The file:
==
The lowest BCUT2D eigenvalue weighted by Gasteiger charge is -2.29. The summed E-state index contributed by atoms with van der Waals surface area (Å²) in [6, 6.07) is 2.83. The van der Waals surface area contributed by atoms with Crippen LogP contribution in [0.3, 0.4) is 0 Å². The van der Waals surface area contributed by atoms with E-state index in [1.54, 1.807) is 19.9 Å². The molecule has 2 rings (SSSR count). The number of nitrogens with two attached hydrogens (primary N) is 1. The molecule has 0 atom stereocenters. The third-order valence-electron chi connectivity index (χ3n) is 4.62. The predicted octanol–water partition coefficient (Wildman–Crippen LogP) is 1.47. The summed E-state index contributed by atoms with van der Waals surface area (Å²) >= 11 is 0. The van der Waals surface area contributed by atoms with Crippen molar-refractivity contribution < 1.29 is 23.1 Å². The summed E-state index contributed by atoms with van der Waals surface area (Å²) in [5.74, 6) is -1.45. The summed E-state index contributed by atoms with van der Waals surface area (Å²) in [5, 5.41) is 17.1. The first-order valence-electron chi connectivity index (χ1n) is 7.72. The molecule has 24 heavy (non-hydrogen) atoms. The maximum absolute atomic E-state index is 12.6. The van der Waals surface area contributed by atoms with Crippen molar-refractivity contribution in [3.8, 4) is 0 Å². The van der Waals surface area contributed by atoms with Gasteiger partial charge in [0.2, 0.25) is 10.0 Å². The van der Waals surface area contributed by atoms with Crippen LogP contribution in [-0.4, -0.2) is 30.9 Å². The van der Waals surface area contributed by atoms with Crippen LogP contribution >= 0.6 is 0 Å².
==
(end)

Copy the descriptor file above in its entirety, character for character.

The lowest BCUT2D eigenvalue weighted by Gasteiger charge is -2.29. The summed E-state index contributed by atoms with van der Waals surface area (Å²) in [6, 6.07) is 2.83. The van der Waals surface area contributed by atoms with Crippen LogP contribution in [0.3, 0.4) is 0 Å². The van der Waals surface area contributed by atoms with E-state index in [1.54, 1.807) is 19.9 Å². The molecule has 2 rings (SSSR count). The number of nitrogens with two attached hydrogens (primary N) is 1. The molecule has 0 atom stereocenters. The third-order valence-electron chi connectivity index (χ3n) is 4.62. The predicted octanol–water partition coefficient (Wildman–Crippen LogP) is 1.47. The summed E-state index contributed by atoms with van der Waals surface area (Å²) >= 11 is 0. The van der Waals surface area contributed by atoms with Crippen molar-refractivity contribution < 1.29 is 23.1 Å². The summed E-state index contributed by atoms with van der Waals surface area (Å²) in [5.74, 6) is -1.45. The summed E-state index contributed by atoms with van der Waals surface area (Å²) in [5, 5.41) is 17.1. The first-order valence-electron chi connectivity index (χ1n) is 7.72. The molecule has 24 heavy (non-hydrogen) atoms. The maximum absolute atomic E-state index is 12.6. The van der Waals surface area contributed by atoms with Crippen molar-refractivity contribution in [3.8, 4) is 0 Å². The van der Waals surface area contributed by atoms with Gasteiger partial charge in [0.2, 0.25) is 10.0 Å². The van der Waals surface area contributed by atoms with Crippen LogP contribution in [-0.4, -0.2) is 30.9 Å². The van der Waals surface area contributed by atoms with Crippen LogP contribution >= 0.6 is 0 Å².